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Terry Sejnowski: 2011 Allen Institute for Brain Science Symposium

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Uploaded on Oct 7, 2011

Terry Sejnowski, Salk Institute; University of California, San Diego; Howard Hughes Medical Institute "A new view of the neuropil"

Dr. Sejnowski took us on a computer animated tour of the hippocampus, reconstructing a small cube, measuring micrometers on a side, of intra- and extra-cellular space at a resolution of 4nm. Zooming in so closely on synapses of the neuropil -- the space between neuronal cell bodies where axons and dendrites come together -- led to a marveling at the effectiveness of synapses. Great detailed analysis can be performed at this level of magnitude, and Dr. Sejnowski pointed out just a few important observations. Extracellular space is not uniform. The spines and heads of dendrites have enormous space and size variation, and post-synaptic density is directly and linearly related to spiny head volume. What this means is an open question in neuroscience.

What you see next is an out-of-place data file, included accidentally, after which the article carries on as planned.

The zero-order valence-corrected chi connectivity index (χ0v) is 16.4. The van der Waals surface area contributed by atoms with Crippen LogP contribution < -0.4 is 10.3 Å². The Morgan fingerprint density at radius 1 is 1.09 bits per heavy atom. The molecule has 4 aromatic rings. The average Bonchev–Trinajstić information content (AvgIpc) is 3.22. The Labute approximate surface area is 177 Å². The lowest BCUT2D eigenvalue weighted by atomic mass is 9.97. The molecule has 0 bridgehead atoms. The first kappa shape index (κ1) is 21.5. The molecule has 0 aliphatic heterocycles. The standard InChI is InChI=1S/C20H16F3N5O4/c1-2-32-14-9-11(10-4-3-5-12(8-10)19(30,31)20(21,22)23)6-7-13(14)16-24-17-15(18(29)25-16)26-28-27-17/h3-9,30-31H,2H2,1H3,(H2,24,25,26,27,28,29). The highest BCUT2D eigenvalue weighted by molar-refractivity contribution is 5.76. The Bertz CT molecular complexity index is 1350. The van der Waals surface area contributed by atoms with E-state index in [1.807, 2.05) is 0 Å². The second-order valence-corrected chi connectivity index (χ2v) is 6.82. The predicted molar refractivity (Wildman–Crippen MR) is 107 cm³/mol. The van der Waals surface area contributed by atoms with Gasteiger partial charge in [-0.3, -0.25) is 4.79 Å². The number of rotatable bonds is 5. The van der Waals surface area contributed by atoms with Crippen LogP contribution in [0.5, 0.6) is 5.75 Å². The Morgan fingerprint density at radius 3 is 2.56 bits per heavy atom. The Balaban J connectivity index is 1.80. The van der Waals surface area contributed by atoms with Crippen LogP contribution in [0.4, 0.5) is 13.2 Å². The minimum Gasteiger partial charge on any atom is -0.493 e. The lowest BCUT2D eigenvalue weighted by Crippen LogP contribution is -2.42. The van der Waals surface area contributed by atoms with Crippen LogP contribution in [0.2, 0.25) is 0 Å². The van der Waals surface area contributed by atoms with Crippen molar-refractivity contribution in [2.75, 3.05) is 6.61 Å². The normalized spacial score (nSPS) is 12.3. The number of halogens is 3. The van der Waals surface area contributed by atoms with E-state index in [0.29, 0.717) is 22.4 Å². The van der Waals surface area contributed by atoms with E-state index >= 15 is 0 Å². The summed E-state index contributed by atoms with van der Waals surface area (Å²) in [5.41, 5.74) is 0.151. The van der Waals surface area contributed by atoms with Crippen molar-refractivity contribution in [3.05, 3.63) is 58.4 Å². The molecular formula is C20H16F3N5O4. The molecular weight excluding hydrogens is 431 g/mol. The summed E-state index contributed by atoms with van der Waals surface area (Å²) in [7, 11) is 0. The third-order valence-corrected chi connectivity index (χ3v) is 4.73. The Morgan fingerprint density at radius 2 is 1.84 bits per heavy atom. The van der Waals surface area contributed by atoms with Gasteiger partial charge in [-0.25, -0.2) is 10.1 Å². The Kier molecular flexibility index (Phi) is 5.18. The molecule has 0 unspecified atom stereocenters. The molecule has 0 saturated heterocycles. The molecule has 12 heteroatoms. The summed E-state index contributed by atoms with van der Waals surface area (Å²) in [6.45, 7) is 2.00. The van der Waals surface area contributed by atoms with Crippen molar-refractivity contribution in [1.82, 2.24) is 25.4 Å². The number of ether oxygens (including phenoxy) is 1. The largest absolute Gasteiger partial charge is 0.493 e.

Dr. Sejnowski pointed to the remarkable coincidences in the common issues in his own work with those of Clay Reid and Idan Segev, the two speakers directly before him, and suggested the possibility that synchronous arrival of multiple electrical synapses is used as a prioritization technique for information arriving in the cortex. That is, as Dr. Sejnowski put it, "when you have a signal that's really important you use multiple synapses to get that signal across."

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